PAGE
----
Build Log Furniture: a Split-Log Table and Bench Set

Six illustrated steps for making rustic and rugged log furniture.

| May/June 1984

  • Log Furniture Mark Leg Holes
    Use a paper template.
    CHARLES ANDREWS
  • Log Furniture Split Log
    Split two benches from a single log. 
    PHOTO: CHARLES ANDREWS
  • Log Furniture Slot
    Slot for compression.
    CHARLES ANDREWS
  • Log Furniture Drill Leg Holes
    Drilling the leg holes.
    CHARLES ANDREWS
  • Log Furniture Split Legs
    Use a hatchet to split uniform leg blanks.
    CHARLES ANDREWS
  • Log Furniture Whittle
    Shaping the legs.
    CHARLES ANDREWS
  • Log Furniture Wedges
    Splitting the wedges.
    CHARLES ANDREWS

  • Log Furniture Mark Leg Holes
  • Log Furniture Split Log
  • Log Furniture Slot
  • Log Furniture Drill Leg Holes
  • Log Furniture Split Legs
  • Log Furniture Whittle
  • Log Furniture Wedges

Since the procedures for making log furniture don't vary much from one particular item to another, I'll go through the steps only once—in this case describing a bench. To make the table, just repeat the steps, modifying only the dimensions. (This table and bench set is kiddie-size; you may wish to make yours larger.)

Tools and Materials

Step 1: The tools you'll need for this project are a maul, two splitting wedges, an axe, a hatchet, a brace and 1" bit, a small saw, and a large knife. I split two benches from a single poplar log with an 11" diameter. The bench legs were split from a single 20" oak log. The wedges that secure the legs to the bench tops can be split from any hard, close-grained wood.

Splitting

Step 2: Begin the bench-top split by tapping a wedge into one end of the log at a 45° angle. Drive the second wedge into the spreading crack until the first can be removed. Continue until the log is split through. Now (if you wish), remove the bark.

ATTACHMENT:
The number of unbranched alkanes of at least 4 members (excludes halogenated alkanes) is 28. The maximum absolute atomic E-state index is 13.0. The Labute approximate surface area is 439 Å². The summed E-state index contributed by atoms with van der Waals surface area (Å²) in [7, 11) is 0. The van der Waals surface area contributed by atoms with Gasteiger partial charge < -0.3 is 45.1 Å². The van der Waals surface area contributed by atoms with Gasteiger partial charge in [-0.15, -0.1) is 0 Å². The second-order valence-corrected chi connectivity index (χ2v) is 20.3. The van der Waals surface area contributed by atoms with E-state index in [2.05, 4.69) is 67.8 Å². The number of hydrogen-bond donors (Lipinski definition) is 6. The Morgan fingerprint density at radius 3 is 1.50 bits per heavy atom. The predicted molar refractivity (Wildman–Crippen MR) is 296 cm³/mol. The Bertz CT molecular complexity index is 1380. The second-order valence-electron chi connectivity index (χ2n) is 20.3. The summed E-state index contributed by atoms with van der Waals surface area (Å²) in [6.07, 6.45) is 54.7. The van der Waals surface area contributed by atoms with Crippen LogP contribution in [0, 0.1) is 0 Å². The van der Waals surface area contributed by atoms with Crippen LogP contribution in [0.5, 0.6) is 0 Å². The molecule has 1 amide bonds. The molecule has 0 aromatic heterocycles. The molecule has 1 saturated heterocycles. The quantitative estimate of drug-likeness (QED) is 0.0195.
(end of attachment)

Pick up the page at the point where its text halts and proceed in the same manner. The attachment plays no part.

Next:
Drilling the Leg Holes

Step 3: To assure a uniform position and angle for each of the four legs, use a paper template when locating and boring the leg holes. Use the brace and 1" bit, and drill completely through the split log.



Splitting and Shaping the Legs

Step 4: For each bench, split four 3" X 3" pieces from the 20" log (or from a log of whatever length you want the legs to be). Use the hatchet to shape them into uniform leg blanks. Now, whittle one end of each into a rounded dowel that will fit snugly into one of the 1" leg holes. Finally, saw a 4"-deep slot into the shaped end of each of the legs to allow for compression when you use your mallet to drive them into their holes.

Splitting Wedges and Attaching the Legs

Step 5: From the heartwood of a hardwood log, split four wedges about 1" wide, 1/16" thick, and at least 6" long. Whittle each of these to a thin edge on one end, and smooth any rough spots. Now, reopen the compressed slots in the protruding ends of the legs with a saw, and use a mallet to drive a wedge into the slot of each leg. When these are tightly in place, cut the protruding ends of the legs flush with the bench top, and trim the bottom ends of the legs as required.





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